• Accessible pedestrian signals: a future application?

  • Anke Bracke

    16 December 2021 at 2:01 pm

    Digital mobility services are more than apps or machines to buy tickets or to rent a car, right? What about pedestrian signals? This too is mobility. Are they accessible for all?

    👉 The answer is no. Let’s switch places and imagine you’re a blind person: what difficulties would you face when trying to cross the road?

    Roughly there are three big challenges:

    The first one is finding the crossroads with the traffic light. There are tactile pavements to indicate the start of a crossing, but not all crossings have one. And if they do, they aren’t always set up in a consistent matter.
    The second one is to know the signal-phase of the traffic light: is it turned green or red? That’s difficult as well because only a minority of traffic lights has a pedestrian signal, because they get installed on demand. And even if there is one, they are not always as reliable. It can happen that they malfunction. In addition they can cause complaints by local residents as well, because of the noise produced. That’s why blind people have to trust on their own hearings to make sure the light is definitely switched to green.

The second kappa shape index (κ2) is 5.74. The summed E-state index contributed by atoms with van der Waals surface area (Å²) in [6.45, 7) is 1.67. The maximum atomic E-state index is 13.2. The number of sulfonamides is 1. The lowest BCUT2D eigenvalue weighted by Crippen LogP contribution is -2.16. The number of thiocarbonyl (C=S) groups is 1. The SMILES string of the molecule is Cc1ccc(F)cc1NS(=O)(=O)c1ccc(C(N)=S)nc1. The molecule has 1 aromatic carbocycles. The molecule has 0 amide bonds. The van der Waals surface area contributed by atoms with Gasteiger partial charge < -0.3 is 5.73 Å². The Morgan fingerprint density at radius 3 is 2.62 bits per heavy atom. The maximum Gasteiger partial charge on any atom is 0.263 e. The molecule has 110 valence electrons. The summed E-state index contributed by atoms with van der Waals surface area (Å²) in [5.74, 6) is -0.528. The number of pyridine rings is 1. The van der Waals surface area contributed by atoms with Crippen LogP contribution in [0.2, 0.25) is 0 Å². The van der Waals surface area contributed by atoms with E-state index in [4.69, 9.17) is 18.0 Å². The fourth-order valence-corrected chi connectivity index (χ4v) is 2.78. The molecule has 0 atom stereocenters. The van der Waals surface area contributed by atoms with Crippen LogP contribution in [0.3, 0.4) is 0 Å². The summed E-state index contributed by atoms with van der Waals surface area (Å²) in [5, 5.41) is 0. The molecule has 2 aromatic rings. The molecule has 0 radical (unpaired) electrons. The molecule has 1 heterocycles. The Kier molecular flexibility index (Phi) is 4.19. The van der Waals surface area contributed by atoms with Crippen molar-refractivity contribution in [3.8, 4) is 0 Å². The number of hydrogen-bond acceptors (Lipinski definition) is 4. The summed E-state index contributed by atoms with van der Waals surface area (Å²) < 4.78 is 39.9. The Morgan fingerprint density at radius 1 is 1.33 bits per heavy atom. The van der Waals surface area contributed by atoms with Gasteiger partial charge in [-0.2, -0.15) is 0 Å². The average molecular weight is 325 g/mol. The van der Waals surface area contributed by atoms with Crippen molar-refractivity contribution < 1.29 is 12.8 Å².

A third and final issue is to know how the crossing is orientated and to make a good estimate of it. How do you make sure you cross in a straight line? It’s hard to stay on the crossing when you have no visibility.

    In Flanders, they are working on a tailor-made solution for blind and visually impaired people to tackle these challenges. It’s a mobile application that will provide audible notifications and directions at intersections with intelligent traffic light controllers to make traffic more accessible for blind and visually impaired people.

    Curious to find out more? Keep reading or get in touch with them: https://mobilidata.be/en/blog/accessible-pedestrian-signals-a-future-application

    Is your city or region tackling these types of challenges? And if yes, how so? Drop your thoughts below. 👇

  • Joy Deane

    20 January 2022 at 2:57 pm

    This looks like really interesting work.

    I also only found out a few years ago about an accessibility feature that helps with the second issue. It’s built into many signalled pedestrian crossings (at least in the UK). If you put your hand under the control box (the box with the button to press to indicate that you want to cross), there is a little cone with tactile ridges. It starts spinning when the green man shows, and stops when it’s the red man. It’s great for situations where noise can’t be used (e.g. because 2 crossings are too close together or because the noise bothers the neighbours). Here’s a BBC article about it: https://www.bbc.co.uk/news/blogs-ouch-22706881

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